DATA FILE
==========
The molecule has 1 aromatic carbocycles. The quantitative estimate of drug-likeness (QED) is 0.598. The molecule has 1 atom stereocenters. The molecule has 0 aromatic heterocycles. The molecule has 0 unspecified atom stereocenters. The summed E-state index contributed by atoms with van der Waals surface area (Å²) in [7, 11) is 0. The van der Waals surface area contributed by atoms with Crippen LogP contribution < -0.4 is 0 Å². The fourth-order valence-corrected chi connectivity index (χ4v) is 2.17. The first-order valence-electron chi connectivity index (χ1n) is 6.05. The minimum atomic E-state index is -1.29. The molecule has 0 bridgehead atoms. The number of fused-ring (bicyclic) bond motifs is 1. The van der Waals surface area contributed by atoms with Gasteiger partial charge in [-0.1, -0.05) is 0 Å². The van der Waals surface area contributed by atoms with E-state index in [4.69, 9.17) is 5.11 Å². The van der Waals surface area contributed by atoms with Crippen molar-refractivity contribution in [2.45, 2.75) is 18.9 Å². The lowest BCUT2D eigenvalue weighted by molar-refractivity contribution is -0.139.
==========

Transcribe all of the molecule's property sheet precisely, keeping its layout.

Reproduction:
The molecule has 1 aromatic carbocycles. The quantitative estimate of drug-likeness (QED) is 0.598. The molecule has 1 atom stereocenters. The molecule has 0 aromatic heterocycles. The molecule has 0 unspecified atom stereocenters. The summed E-state index contributed by atoms with van der Waals surface area (Å²) in [7, 11) is 0. The van der Waals surface area contributed by atoms with Crippen LogP contribution < -0.4 is 0 Å². The fourth-order valence-corrected chi connectivity index (χ4v) is 2.17. The first-order valence-electron chi connectivity index (χ1n) is 6.05. The minimum atomic E-state index is -1.29. The molecule has 0 bridgehead atoms. The number of fused-ring (bicyclic) bond motifs is 1. The van der Waals surface area contributed by atoms with Gasteiger partial charge in [-0.1, -0.05) is 0 Å². The van der Waals surface area contributed by atoms with E-state index in [4.69, 9.17) is 5.11 Å². The van der Waals surface area contributed by atoms with Crippen molar-refractivity contribution in [2.45, 2.75) is 18.9 Å². The lowest BCUT2D eigenvalue weighted by molar-refractivity contribution is -0.139.